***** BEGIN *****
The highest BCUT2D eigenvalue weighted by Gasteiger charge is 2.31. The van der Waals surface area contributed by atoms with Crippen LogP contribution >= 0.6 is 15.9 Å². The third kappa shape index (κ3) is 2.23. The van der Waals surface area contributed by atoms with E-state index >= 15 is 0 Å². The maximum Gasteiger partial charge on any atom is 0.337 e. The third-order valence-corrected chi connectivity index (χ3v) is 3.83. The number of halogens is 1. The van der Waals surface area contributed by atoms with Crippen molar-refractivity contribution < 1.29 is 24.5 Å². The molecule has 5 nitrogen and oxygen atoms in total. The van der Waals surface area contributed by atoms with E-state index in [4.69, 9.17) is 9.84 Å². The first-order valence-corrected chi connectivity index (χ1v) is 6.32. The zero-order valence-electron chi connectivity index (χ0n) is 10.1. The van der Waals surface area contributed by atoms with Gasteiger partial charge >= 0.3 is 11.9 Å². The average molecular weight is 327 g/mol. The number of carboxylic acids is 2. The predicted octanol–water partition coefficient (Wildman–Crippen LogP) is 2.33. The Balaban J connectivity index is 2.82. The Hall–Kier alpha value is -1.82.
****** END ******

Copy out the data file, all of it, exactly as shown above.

The highest BCUT2D eigenvalue weighted by Gasteiger charge is 2.31. The van der Waals surface area contributed by atoms with Crippen LogP contribution >= 0.6 is 15.9 Å². The third kappa shape index (κ3) is 2.23. The van der Waals surface area contributed by atoms with E-state index >= 15 is 0 Å². The maximum Gasteiger partial charge on any atom is 0.337 e. The third-order valence-corrected chi connectivity index (χ3v) is 3.83. The number of halogens is 1. The van der Waals surface area contributed by atoms with Crippen molar-refractivity contribution < 1.29 is 24.5 Å². The molecule has 5 nitrogen and oxygen atoms in total. The van der Waals surface area contributed by atoms with E-state index in [4.69, 9.17) is 9.84 Å². The first-order valence-corrected chi connectivity index (χ1v) is 6.32. The zero-order valence-electron chi connectivity index (χ0n) is 10.1. The van der Waals surface area contributed by atoms with Gasteiger partial charge >= 0.3 is 11.9 Å². The average molecular weight is 327 g/mol. The number of carboxylic acids is 2. The predicted octanol–water partition coefficient (Wildman–Crippen LogP) is 2.33. The Balaban J connectivity index is 2.82. The Hall–Kier alpha value is -1.82.